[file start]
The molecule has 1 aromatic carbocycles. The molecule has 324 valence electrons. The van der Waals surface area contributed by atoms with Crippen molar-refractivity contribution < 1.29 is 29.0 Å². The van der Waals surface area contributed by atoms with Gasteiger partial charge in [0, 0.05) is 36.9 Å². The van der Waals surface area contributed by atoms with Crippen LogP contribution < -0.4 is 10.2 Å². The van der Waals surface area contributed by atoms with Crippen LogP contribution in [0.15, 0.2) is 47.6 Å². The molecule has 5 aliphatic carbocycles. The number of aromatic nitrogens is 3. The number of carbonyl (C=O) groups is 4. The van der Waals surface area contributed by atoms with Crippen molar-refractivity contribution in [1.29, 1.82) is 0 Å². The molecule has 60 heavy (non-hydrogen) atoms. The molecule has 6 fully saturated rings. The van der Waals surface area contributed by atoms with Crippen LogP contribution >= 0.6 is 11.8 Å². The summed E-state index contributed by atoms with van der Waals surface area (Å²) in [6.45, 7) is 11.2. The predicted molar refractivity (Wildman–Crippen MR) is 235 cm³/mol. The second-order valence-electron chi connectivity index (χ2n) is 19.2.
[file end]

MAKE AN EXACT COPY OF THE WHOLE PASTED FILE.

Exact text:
The molecule has 1 aromatic carbocycles. The molecule has 324 valence electrons. The van der Waals surface area contributed by atoms with Crippen molar-refractivity contribution < 1.29 is 29.0 Å². The van der Waals surface area contributed by atoms with Gasteiger partial charge in [0, 0.05) is 36.9 Å². The van der Waals surface area contributed by atoms with Crippen LogP contribution < -0.4 is 10.2 Å². The van der Waals surface area contributed by atoms with Crippen LogP contribution in [0.15, 0.2) is 47.6 Å². The molecule has 5 aliphatic carbocycles. The number of aromatic nitrogens is 3. The number of carbonyl (C=O) groups is 4. The van der Waals surface area contributed by atoms with Crippen molar-refractivity contribution in [1.29, 1.82) is 0 Å². The molecule has 60 heavy (non-hydrogen) atoms. The molecule has 6 fully saturated rings. The van der Waals surface area contributed by atoms with Crippen LogP contribution >= 0.6 is 11.8 Å². The summed E-state index contributed by atoms with van der Waals surface area (Å²) in [6.45, 7) is 11.2. The predicted molar refractivity (Wildman–Crippen MR) is 235 cm³/mol. The second-order valence-electron chi connectivity index (χ2n) is 19.2.